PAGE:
“Granger says we’re in for a blow,” St. Vincent declared. Granger frowned briefly, chiding himself for making such a bold statement about the weather. He usually kept his opinions to himself, and in that way he could avoid being publicly wrong.

“Shall we order the fleet to Torbay, my lord?” Troubridge joked.

“Storm or no storm, we shall weather it,” St. Vincent pronounced. “I see nothing that would indicate immediate danger. I will be below. Notify me if the weather changes.”

“Aye aye, my lord,” Grey said.

St. Vincent led Granger and Troubridge down to his cabin, and there they indulged in a very large meal. Granger was irked that the gale seemed to be taunting them, as if to lull them into complacency, but he chose to focus on eating, judging that he would be able to store up some internal reserves in the event that he was right. It was as they were finishing dinner that the skies got considerably darker, and the seas began to rise precipitously. “Looks like your gale may materialize after all, Granger.”

“Yes, sir,” Granger said. “I have pulled in a few chits with the good Lord so as not to be wrong.”

“Let us see you use those chits in the future for good instead of evil,” St. Vincent said.

Grey entered the cabin, his hat under his arm in the universal salute that Nelson had all but instituted in the Navy. “My lord, the winds are rising. Permission to heave to.”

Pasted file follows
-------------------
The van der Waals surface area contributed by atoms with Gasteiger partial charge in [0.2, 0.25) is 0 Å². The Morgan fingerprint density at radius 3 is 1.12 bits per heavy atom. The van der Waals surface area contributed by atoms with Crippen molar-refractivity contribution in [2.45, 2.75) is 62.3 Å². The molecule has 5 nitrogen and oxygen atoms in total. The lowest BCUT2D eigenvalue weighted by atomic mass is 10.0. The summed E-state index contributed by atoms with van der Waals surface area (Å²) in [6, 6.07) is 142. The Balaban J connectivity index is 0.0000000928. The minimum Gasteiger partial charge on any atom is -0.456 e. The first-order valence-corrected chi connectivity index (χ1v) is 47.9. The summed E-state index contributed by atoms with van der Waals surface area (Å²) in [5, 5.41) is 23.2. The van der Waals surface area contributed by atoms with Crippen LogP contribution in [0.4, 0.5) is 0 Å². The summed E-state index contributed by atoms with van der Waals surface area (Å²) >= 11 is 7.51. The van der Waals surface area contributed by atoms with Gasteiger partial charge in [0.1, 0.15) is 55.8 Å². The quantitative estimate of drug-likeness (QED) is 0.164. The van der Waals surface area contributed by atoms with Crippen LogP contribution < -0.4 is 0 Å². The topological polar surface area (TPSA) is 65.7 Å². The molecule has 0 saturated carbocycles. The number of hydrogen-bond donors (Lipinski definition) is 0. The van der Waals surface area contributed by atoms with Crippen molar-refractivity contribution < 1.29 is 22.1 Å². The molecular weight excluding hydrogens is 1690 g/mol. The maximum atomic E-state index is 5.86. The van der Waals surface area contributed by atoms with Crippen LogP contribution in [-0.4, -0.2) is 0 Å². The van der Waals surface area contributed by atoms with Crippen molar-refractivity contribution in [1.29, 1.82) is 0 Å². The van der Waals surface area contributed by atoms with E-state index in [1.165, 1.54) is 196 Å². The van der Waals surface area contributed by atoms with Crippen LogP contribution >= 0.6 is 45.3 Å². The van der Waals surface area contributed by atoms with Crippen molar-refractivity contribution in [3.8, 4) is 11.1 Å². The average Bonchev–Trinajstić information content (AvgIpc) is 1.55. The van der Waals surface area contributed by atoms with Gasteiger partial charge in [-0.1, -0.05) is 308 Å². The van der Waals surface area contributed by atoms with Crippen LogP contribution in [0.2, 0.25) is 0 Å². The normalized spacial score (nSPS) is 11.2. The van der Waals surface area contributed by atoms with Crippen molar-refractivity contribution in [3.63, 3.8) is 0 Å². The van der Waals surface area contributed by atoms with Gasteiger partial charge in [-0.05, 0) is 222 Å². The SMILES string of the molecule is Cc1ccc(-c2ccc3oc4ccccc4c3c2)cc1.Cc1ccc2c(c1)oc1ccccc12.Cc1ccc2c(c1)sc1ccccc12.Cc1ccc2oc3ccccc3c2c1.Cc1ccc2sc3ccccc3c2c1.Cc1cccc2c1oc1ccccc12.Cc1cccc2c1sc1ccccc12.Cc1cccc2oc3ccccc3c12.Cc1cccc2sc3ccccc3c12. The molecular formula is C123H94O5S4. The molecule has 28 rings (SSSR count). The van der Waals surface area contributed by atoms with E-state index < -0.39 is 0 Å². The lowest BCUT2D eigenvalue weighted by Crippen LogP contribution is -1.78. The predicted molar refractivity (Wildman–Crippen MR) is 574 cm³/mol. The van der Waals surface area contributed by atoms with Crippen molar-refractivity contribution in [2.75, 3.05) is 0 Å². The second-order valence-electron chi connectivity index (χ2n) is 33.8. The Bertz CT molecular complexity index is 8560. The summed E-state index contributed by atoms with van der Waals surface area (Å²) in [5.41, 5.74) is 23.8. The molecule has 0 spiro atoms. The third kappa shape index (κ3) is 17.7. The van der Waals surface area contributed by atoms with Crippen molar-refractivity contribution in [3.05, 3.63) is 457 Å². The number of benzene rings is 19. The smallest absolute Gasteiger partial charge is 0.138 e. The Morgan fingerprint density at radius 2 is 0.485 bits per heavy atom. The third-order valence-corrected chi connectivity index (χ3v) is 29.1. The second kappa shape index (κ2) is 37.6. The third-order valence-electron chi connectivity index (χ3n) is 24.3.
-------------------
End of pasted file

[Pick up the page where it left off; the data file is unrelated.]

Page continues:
“Let us go up on deck,” St. Vincent pronounced. And so they climbed the ladder again, up to the quarterdeck, and found the situation to be much different than the last time.

“Glass is still dropping, my lord,” the Master said.

“Very well,” St. Vincent said. “Heave to. Signal the fleet.”

“Aye aye, my lord,” Grey said. Troubridge worked with the flag lieutenant and within minutes, the entire Channel Fleet hove to in perfect unison. Their precautions did not slow the storm, but merely seemed to encourage it. They stayed on deck, St. Vincent and his staff along with all the senior officers of Ville de Paris, swaying as the waves grew bigger and the motion of the ship increased.

After a few hours, Dr. Baird appeared. “My lord,” he shouted into St. Vincent’s ear. “You must go below.”

“I will see us through this storm,” St. Vincent decreed.

“I would submit, my lord, that these gentlemen can inform you of any changes,” Baird insisted. He was a unique individual, in that he was one of the few men from whom St. Vincent would tolerate any contradiction. Baird was paid by St. Vincent, and not the Admiralty, yet he still served as the defacto chief physician to the fleet. The Medical Board was unhappy about that, the other surgeons were unhappy about that, but it was how St. Vincent wanted things, so that’s how things were established.

“Very well,” St. Vincent said. He went below, while they others stayed on deck.

“A dry scarf, my lord,” Winkler said, swapping out the wet thing Granger had been wearing with one that was miraculously dry.